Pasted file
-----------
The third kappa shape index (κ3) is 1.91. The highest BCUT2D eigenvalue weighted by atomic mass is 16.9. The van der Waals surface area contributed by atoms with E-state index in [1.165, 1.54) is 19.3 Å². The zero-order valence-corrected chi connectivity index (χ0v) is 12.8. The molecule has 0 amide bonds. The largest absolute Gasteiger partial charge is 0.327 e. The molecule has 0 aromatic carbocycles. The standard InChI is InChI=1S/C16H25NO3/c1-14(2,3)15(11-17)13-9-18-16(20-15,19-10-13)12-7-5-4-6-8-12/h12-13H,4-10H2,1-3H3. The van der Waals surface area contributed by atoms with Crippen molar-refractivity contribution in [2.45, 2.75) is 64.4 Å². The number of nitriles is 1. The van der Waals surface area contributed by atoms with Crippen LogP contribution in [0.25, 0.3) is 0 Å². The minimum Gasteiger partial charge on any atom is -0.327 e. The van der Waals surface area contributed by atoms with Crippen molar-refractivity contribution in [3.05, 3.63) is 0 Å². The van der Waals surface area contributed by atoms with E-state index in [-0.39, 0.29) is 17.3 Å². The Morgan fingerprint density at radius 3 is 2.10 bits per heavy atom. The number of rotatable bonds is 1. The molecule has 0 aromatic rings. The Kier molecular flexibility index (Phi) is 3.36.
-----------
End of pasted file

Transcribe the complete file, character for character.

The third kappa shape index (κ3) is 1.91. The highest BCUT2D eigenvalue weighted by atomic mass is 16.9. The van der Waals surface area contributed by atoms with E-state index in [1.165, 1.54) is 19.3 Å². The zero-order valence-corrected chi connectivity index (χ0v) is 12.8. The molecule has 0 amide bonds. The largest absolute Gasteiger partial charge is 0.327 e. The molecule has 0 aromatic carbocycles. The standard InChI is InChI=1S/C16H25NO3/c1-14(2,3)15(11-17)13-9-18-16(20-15,19-10-13)12-7-5-4-6-8-12/h12-13H,4-10H2,1-3H3. The van der Waals surface area contributed by atoms with Crippen molar-refractivity contribution in [2.45, 2.75) is 64.4 Å². The number of nitriles is 1. The van der Waals surface area contributed by atoms with Crippen LogP contribution in [0.25, 0.3) is 0 Å². The minimum Gasteiger partial charge on any atom is -0.327 e. The van der Waals surface area contributed by atoms with Crippen molar-refractivity contribution in [3.05, 3.63) is 0 Å². The van der Waals surface area contributed by atoms with E-state index in [-0.39, 0.29) is 17.3 Å². The Morgan fingerprint density at radius 3 is 2.10 bits per heavy atom. The number of rotatable bonds is 1. The molecule has 0 aromatic rings. The Kier molecular flexibility index (Phi) is 3.36.